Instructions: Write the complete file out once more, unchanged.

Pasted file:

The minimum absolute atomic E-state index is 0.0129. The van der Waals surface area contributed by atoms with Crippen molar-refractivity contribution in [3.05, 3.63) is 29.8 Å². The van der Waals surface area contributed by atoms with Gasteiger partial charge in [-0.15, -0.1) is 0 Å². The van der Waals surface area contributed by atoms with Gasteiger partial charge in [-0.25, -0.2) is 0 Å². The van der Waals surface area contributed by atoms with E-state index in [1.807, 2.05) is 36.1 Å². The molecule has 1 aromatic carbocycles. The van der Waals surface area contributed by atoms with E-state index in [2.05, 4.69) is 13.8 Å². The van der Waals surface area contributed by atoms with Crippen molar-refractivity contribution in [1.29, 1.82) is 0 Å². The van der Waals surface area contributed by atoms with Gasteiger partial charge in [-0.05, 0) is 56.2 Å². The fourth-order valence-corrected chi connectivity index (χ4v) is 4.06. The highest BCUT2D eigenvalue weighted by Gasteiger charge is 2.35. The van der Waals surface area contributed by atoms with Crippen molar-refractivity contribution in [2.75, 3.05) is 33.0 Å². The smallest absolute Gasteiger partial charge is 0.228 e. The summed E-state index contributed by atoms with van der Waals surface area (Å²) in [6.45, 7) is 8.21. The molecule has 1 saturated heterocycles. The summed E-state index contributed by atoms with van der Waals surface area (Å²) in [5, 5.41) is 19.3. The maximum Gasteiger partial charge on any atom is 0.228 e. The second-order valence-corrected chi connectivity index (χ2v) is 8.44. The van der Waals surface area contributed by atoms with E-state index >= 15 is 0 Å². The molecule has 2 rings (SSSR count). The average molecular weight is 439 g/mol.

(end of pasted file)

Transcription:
The minimum absolute atomic E-state index is 0.0129. The van der Waals surface area contributed by atoms with Crippen molar-refractivity contribution in [3.05, 3.63) is 29.8 Å². The van der Waals surface area contributed by atoms with Gasteiger partial charge in [-0.15, -0.1) is 0 Å². The van der Waals surface area contributed by atoms with Gasteiger partial charge in [-0.25, -0.2) is 0 Å². The van der Waals surface area contributed by atoms with E-state index in [1.807, 2.05) is 36.1 Å². The molecule has 1 aromatic carbocycles. The van der Waals surface area contributed by atoms with E-state index in [2.05, 4.69) is 13.8 Å². The van der Waals surface area contributed by atoms with Crippen molar-refractivity contribution in [1.29, 1.82) is 0 Å². The van der Waals surface area contributed by atoms with Gasteiger partial charge in [-0.05, 0) is 56.2 Å². The fourth-order valence-corrected chi connectivity index (χ4v) is 4.06. The highest BCUT2D eigenvalue weighted by Gasteiger charge is 2.35. The van der Waals surface area contributed by atoms with Crippen molar-refractivity contribution in [2.75, 3.05) is 33.0 Å². The smallest absolute Gasteiger partial charge is 0.228 e. The summed E-state index contributed by atoms with van der Waals surface area (Å²) in [6.45, 7) is 8.21. The molecule has 1 saturated heterocycles. The summed E-state index contributed by atoms with van der Waals surface area (Å²) in [5, 5.41) is 19.3. The maximum Gasteiger partial charge on any atom is 0.228 e. The second-order valence-corrected chi connectivity index (χ2v) is 8.44. The van der Waals surface area contributed by atoms with E-state index >= 15 is 0 Å². The molecule has 2 rings (SSSR count). The average molecular weight is 439 g/mol.